I felt pretty chuffed after getting the power series solution for a simple first-order ODE (with(adsbygoogle = window.adsbygoogle || []).push({}); MathNerd'shelp) and thought I'd have a go at solving a second-order ODE using the same method. Then I realised I didn't understand it as well as I'd thought...

The differential I'm attempting to find the power series solution for is:

[tex]y'' - 2xy' + 4y = 0[/tex]

My attempt at a solution:

[tex] y = \sum_{n=0}^\infty a_nx^n [/tex]

[tex]y\'\; = \sum_{n=1}^\infty na_nx^{n-1} [/tex]

[tex]y'' = \sum_{n=2}^\infty n(n-1)a_nx^{n-2}

[/tex]

substituting into the equation and shifting indices, etc. :

[tex]\sum_{n=2}^\infty n(n-1)a_nx^{n-2} -2x\sum_{n=1}^\infty na_nx^{n-1} + 4\sum_{n=0}^\infty a_nx^n = 0 [/tex]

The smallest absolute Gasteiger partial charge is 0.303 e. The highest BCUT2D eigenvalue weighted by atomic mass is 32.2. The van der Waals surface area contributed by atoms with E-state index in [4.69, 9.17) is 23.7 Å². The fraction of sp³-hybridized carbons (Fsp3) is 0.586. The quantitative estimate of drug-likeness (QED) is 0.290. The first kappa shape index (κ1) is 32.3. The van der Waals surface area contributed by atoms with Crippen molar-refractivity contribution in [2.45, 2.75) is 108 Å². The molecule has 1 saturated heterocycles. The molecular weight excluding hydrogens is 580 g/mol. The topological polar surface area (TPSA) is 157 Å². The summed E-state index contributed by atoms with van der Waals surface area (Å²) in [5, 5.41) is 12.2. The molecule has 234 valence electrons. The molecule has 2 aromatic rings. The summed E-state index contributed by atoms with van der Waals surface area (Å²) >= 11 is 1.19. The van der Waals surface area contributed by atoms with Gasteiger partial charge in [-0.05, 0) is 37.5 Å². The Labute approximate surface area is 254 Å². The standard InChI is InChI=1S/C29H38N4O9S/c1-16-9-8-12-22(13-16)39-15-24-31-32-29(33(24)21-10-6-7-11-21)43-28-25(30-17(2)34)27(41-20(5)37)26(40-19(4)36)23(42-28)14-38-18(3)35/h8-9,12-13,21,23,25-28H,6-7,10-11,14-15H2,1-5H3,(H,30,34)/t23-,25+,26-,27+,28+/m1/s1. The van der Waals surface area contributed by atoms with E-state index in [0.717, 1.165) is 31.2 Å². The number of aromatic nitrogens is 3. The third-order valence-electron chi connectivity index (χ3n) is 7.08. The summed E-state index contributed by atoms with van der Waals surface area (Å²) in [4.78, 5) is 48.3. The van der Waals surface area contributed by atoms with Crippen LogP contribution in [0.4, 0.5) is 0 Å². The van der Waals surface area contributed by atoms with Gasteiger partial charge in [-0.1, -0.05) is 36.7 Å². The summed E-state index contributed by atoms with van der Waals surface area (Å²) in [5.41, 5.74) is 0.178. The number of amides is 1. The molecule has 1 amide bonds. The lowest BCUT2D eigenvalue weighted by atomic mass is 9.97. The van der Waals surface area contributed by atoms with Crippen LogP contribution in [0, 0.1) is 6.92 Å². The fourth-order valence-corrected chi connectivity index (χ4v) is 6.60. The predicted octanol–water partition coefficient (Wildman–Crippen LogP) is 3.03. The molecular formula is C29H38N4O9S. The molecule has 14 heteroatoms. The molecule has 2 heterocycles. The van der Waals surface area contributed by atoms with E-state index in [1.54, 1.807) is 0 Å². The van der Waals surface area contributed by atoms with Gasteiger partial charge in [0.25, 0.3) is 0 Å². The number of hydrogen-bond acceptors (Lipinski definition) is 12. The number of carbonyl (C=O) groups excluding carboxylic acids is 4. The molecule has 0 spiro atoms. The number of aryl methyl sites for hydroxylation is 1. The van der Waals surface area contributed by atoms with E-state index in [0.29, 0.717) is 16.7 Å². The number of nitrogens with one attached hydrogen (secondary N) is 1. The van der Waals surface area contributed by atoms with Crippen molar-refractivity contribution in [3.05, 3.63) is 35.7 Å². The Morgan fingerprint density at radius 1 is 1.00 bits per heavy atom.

[tex]\sum_{n=0}^\infty (n+2)(n+1)a_{n+2}x^{n}-\sum_{n=1}^\infty 2na_nx^{n} + \sum_{n=0}^\infty 4a_nx^n = 0 [/tex]

[tex]4a_0 + 2a_2 + \sum_{n=1}^\infty (n+2)(n+1)a_{n+2}x^{n}-\sum_{n=1}^\infty 2na_nx^{n} + \sum_{n=1}^\infty 4a_nx^n = 0 [/tex]

then

[tex]4a_0 +2a_2 = 0[/tex]

and

[tex](n+2)(n+1)a_{n+2} - 2na_n + 4a_n = 0[/tex]

the recursion relationship is:

[tex]a_{n+2} = 2a_n(n-2)/(n+2)(n+1) [/tex]

Can anyone tell me:

i) if my recursion relationship is correct

and

ii) if so, how on Earth do you get from there to the answer of:

[tex] y = c_1(1 - 2x^2) + c_2(x-x^3/3 + ...) [/tex]

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# More power series: 2nd-order ODE

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